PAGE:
April 16, 2014

How can we bring query to the data?

Baron recently wrote about sending the query to the data looking at distributed systems like Cassandra. I want to take a look at more simple systems like MySQL and see how we’re doing in this space. It is obvious getting computations as closer to the data as possible is the most efficient as we will […]

Edge-case behavior of INSERT…ODKU

A few weeks back, I was working on a customer issue wherein they were observing database performance that dropped through the floor (to the point of an outage) roughly every 4 weeks or so. Nothing special about the environment, the hardware, or the queries; really, the majority of the database was a single table with […]

Percona XtraDB Cluster: Multi-node writing and Unexpected deadlocks

Percona XtraDB Cluster (PXC) and the technology it uses (Galera) is an exciting alternative to traditional MySQL replication.  For those who don’t know, it gives you: Fully Synchronous replication with a write latency increase equivalent to a ping RTT to the furthest node Automatic cluster synchronization, both incremental and full restores The ability to read […]

Avoiding auto-increment holes on InnoDB with INSERT IGNORE

Are you using InnoDB tables on MySQL version 5.1.22 or newer? If so, you probably have gaps in your auto-increment columns. A simple INSERT IGNORE query creates gaps for every ignored insert, but this is undocumented behaviour. This documentation bug is already submitted. Firstly, we will start with a simple question. Why do we have […]

Distributed Set Processing with Shard-Query

Can Shard-Query scale to 20 nodes? Peter asked this question in comments to to my previous Shard-Query benchmark. Actually he asked if it could scale to 50, but testing 20 was all I could due to to EC2 and time limits. I think the results at 20 nodes are very useful to understand the performance: […]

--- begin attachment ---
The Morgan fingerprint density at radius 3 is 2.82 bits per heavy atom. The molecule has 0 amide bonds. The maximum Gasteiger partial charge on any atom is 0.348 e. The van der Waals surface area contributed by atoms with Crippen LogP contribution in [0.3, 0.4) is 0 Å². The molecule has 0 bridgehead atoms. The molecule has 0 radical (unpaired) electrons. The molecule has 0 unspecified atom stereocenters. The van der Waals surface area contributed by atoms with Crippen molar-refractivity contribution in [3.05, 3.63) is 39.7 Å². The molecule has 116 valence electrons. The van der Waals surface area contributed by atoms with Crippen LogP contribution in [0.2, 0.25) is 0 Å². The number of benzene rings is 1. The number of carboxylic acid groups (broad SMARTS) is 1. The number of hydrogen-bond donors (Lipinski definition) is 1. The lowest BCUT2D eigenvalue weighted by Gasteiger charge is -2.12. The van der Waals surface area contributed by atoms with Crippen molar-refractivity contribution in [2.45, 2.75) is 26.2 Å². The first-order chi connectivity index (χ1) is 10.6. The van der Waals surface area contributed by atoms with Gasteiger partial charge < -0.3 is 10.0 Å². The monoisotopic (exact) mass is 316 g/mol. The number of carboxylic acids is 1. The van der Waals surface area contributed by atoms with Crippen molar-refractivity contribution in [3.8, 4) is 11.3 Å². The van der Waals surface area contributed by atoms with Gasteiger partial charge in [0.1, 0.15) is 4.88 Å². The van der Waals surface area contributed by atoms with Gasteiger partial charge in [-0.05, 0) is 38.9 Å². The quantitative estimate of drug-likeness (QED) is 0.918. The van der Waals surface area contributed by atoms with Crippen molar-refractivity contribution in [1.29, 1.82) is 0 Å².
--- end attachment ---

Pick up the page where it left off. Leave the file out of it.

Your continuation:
MySQL caching methods and tips

“The least expensive query is the query you never run.” Data access is expensive for your application. It often requires CPU, network and disk access, all of which can take a lot of time. Using less computing resources, particularly in the cloud, results in decreased overall operational costs, so caches provide real value by avoiding […]

Index lock and adaptive search – next two biggest InnoDB problems

Running many benchmarks on fast storage (FusionIO, SSDs) and multi-cores CPUs system I constantly face two contention problems. So I suspect it’s going to be next biggest issues to make InnoDB scaling on high-end system. This is also reason why in benchmarks I posted previously CPU usage is only about 50%, leaving other 50% in […]

Analyzing air traffic performance with InfoBright and MonetDB

Accidentally me and Baron played with InfoBright (see http://www.mysqlperformanceblog.com/2009/09/29/quick-comparison-of-myisam-infobright-and-monetdb/) this week. And following Baron’s example I also run the same load against MonetDB. Reading comments to Baron’s post I tied to load the same data to LucidDB, but I was not successful in this. I tried to analyze a bigger dataset and I took public […]

Unused indexes by single query

Usually unused indexes are devil, they waste diskspace, cache, they make INSERT / DELETE / UPDATE operations slower and what makes them worse – it is hard to find them. But now ( with userstatsV2.patch) you can find all unused indexes (since last restart of mysqld) by single query

As you see query […]

How multiple disks can benefit for single client workload ?

Let us talk few more about disks. You might have read my previous post and Matt’s Reply and it looks like there are few more things to clarify and explain. Before I get to main topic of the article lets comment on IO vs Disk question. If you look at Disk Based databases all data […]